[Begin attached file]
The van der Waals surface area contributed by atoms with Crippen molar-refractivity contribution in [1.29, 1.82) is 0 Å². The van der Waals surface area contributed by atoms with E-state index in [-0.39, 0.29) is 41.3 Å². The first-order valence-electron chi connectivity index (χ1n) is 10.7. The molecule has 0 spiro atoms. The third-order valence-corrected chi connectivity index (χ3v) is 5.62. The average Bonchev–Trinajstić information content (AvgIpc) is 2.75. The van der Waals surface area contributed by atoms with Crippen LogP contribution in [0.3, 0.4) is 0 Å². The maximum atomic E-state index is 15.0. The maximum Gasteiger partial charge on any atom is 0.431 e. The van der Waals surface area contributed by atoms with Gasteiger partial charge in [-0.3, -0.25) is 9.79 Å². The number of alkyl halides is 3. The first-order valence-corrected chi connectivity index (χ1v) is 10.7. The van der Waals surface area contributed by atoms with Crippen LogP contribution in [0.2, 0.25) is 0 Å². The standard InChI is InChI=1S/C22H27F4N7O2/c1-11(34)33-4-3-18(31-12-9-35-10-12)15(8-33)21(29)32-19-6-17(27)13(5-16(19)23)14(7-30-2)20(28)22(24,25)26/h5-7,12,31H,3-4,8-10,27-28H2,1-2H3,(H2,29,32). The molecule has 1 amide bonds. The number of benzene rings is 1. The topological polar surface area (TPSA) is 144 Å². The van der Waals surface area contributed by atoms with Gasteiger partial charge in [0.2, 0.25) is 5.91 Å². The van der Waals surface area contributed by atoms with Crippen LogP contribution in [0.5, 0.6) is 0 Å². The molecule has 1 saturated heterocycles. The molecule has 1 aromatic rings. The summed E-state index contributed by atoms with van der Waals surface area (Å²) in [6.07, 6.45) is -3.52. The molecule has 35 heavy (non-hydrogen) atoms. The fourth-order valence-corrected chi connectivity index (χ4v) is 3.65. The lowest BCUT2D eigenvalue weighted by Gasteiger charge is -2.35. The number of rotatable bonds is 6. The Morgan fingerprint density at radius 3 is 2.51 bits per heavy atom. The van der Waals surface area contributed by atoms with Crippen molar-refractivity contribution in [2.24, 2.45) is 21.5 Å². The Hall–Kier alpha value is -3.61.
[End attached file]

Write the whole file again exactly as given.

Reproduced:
The van der Waals surface area contributed by atoms with Crippen molar-refractivity contribution in [1.29, 1.82) is 0 Å². The van der Waals surface area contributed by atoms with E-state index in [-0.39, 0.29) is 41.3 Å². The first-order valence-electron chi connectivity index (χ1n) is 10.7. The molecule has 0 spiro atoms. The third-order valence-corrected chi connectivity index (χ3v) is 5.62. The average Bonchev–Trinajstić information content (AvgIpc) is 2.75. The van der Waals surface area contributed by atoms with Crippen LogP contribution in [0.3, 0.4) is 0 Å². The maximum atomic E-state index is 15.0. The maximum Gasteiger partial charge on any atom is 0.431 e. The van der Waals surface area contributed by atoms with Gasteiger partial charge in [-0.3, -0.25) is 9.79 Å². The number of alkyl halides is 3. The first-order valence-corrected chi connectivity index (χ1v) is 10.7. The van der Waals surface area contributed by atoms with Crippen LogP contribution in [0.2, 0.25) is 0 Å². The standard InChI is InChI=1S/C22H27F4N7O2/c1-11(34)33-4-3-18(31-12-9-35-10-12)15(8-33)21(29)32-19-6-17(27)13(5-16(19)23)14(7-30-2)20(28)22(24,25)26/h5-7,12,31H,3-4,8-10,27-28H2,1-2H3,(H2,29,32). The molecule has 1 amide bonds. The number of benzene rings is 1. The topological polar surface area (TPSA) is 144 Å². The van der Waals surface area contributed by atoms with Gasteiger partial charge in [0.2, 0.25) is 5.91 Å². The van der Waals surface area contributed by atoms with Crippen LogP contribution in [0.5, 0.6) is 0 Å². The molecule has 1 saturated heterocycles. The molecule has 1 aromatic rings. The summed E-state index contributed by atoms with van der Waals surface area (Å²) in [6.07, 6.45) is -3.52. The molecule has 35 heavy (non-hydrogen) atoms. The fourth-order valence-corrected chi connectivity index (χ4v) is 3.65. The lowest BCUT2D eigenvalue weighted by Gasteiger charge is -2.35. The number of rotatable bonds is 6. The Morgan fingerprint density at radius 3 is 2.51 bits per heavy atom. The van der Waals surface area contributed by atoms with Crippen molar-refractivity contribution in [2.24, 2.45) is 21.5 Å². The Hall–Kier alpha value is -3.61.